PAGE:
Alphabetically the last of the Towns, HMS Wells was also amongst the last to commission, on 5 December 1940. Unfortunately, she collided with both HMS Newmarket and a jetty on 9 December, so that her saling for the UK was delayed until 17 December, and defects delayed her at St Johns, NF, until 30 January 1941. She then returned to Halifax for repairs, and sailed for Britain on 4 February, only to be towed back by HMS Newark the same day. Further repairs at Halifax and, later St Johns ensued so that it was not until 9 March that HMS Wells arrived at Devonport for her refit, which was completed on 10 April. HMS Wells joined the 1st Minelaying Squadron at Kyle of Lochalsh, arriving there on 13 April 1941. However, her major involvement was on loan as an escort to the Icelandic ferry convoy system, and she covered sixteen of these convoys and only five minelaying sorties before going to refit on the Humber on 3 September 1941. The Humber refit lasted until 25 November, followed by a weeks work up at Tobermory before returning to Kyle of Lochalsh. This time, rather more escort work for the minelayers was involved, though HMS Wells still found her attention claimed by the Icelandic convoys as well. A further refit commenced, this time at Newport, Mon, in June 1942 during which she finally received Type 271 radar. The Newport refit and subsequent work up at Tobermory completed in mid-September 1942, and HMS Wells completed the year with a varied selection of duties including escorting RMS Queen Mary, Icelandic convoys, minelaying sorties and a return convoy to North Africa after Operation Torch. Not surprisingly, a month's refit was needed after this strenuous programme, carried out on the Clyde during January 1943. Following this, HMS Wells returned to the Minelaying Squadron for its closing phases in early 1943, and then went again to Newport, Mon, on 6 April for further repair. On completion of a two weeks Tobermory work up, HMS Wells came under command of the Home Fleet on 1 August 1943; after a brief period she and her sisters from the former minelaying escort then passed to Rosyth Command for duty on the East Coast. HMS Wells herself had a month in dockyard hands, both for defects and to fit the specialised equipment needed (VHF etc), and then spent a year working with the convoys between Rosyth and Harwich. In October 1944 Rosyth dockyard spent six weeks stripping the old ship and preparing her for a new role as an Air Target Ship, the work completing on 26 November 1944. HMS Wells transferred to the Clyde, but defects intervened and she did not actually commence work as a target until mid-April 1945, and the end of the war caused her to pay off and transfer to BISCo on 24 July. HMS Wells arrived at Troon in February 1946. to be broken up by West of Scotland Shipbreaking Co. Ltd.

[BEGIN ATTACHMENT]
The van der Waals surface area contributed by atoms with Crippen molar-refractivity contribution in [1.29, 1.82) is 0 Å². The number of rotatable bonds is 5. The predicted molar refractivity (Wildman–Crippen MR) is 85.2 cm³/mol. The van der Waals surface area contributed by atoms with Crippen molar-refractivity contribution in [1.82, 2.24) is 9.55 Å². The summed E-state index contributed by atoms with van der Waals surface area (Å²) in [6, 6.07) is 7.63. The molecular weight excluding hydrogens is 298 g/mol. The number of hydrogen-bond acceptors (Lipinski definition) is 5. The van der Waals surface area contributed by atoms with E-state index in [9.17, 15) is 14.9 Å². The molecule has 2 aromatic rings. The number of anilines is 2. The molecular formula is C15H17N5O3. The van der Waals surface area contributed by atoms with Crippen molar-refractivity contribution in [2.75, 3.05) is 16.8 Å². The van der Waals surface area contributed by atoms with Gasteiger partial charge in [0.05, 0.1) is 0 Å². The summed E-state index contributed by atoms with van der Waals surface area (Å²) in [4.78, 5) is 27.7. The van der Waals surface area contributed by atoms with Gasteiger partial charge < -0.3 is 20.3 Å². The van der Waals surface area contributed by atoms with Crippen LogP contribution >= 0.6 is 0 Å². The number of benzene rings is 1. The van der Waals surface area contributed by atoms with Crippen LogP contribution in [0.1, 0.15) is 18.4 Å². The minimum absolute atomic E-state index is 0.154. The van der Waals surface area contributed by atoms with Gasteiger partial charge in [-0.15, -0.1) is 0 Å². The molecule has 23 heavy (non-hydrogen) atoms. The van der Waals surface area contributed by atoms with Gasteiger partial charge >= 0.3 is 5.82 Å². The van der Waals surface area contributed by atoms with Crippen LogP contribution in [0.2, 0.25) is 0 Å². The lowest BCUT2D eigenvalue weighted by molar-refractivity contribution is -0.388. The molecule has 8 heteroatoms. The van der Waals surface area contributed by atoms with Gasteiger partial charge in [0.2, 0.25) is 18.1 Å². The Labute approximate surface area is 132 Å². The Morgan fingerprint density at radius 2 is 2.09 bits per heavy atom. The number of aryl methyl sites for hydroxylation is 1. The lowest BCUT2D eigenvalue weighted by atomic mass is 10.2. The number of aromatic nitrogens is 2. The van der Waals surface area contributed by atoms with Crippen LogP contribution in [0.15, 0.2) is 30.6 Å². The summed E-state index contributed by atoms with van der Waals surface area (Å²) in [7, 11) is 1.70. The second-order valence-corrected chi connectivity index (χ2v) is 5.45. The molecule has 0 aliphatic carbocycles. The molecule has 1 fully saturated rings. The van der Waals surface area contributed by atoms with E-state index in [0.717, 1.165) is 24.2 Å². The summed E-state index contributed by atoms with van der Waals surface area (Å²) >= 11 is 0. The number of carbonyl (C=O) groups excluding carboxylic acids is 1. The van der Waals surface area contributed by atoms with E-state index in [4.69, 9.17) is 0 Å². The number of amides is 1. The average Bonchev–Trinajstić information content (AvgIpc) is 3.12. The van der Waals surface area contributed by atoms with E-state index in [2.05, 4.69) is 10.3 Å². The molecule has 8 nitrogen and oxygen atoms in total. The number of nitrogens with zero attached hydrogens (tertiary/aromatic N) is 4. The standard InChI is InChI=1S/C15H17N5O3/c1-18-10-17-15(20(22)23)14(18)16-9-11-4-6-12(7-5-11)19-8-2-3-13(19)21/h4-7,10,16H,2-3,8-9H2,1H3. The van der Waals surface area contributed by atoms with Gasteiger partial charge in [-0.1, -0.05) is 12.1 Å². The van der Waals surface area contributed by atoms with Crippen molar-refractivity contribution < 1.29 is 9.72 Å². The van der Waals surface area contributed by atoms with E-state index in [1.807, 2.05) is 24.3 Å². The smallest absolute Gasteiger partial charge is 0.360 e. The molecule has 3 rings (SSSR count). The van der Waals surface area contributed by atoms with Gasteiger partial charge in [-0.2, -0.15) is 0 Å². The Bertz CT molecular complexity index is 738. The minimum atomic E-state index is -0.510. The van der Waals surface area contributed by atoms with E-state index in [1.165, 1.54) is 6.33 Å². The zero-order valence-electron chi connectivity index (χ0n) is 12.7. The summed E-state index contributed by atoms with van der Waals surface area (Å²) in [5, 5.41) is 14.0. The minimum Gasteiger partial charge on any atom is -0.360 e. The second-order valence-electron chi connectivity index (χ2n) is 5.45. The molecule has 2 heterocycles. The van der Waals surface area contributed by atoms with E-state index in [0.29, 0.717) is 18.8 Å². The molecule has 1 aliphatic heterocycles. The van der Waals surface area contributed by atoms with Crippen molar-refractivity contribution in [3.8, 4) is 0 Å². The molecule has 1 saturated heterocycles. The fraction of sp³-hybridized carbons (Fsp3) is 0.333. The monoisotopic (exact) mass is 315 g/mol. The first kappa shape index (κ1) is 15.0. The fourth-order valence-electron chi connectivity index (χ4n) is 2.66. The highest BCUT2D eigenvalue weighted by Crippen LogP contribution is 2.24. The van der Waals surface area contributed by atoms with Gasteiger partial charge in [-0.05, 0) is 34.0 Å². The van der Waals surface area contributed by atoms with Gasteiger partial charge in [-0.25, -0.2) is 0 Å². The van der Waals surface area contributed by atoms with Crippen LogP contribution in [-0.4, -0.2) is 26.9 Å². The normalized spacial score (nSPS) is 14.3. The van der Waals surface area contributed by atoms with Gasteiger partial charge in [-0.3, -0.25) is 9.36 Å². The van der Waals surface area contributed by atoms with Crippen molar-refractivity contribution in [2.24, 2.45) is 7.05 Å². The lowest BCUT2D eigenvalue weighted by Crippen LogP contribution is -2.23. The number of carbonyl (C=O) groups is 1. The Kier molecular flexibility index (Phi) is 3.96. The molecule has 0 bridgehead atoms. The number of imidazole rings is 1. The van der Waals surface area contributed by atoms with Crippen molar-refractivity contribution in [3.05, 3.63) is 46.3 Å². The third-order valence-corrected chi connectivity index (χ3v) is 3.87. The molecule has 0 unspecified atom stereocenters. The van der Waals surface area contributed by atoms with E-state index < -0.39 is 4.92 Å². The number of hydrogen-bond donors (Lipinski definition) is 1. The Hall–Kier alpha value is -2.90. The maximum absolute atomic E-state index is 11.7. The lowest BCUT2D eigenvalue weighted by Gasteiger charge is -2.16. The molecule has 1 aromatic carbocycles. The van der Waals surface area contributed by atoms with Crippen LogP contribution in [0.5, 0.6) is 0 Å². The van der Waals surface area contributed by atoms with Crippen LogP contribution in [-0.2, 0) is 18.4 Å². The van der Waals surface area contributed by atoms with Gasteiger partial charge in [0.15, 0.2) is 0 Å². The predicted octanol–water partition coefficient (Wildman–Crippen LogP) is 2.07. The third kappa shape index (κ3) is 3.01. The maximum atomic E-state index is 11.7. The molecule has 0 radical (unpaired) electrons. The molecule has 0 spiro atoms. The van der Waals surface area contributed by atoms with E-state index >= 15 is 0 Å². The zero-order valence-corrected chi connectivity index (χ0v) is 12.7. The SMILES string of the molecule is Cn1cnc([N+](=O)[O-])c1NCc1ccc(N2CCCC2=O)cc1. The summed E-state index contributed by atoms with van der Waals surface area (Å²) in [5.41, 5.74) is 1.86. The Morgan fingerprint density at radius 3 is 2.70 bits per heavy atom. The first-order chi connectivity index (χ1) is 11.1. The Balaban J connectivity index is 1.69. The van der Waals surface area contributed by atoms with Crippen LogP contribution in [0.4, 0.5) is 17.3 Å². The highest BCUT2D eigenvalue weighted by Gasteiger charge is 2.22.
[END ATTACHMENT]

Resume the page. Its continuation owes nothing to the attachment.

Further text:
Notes on Abbreviations: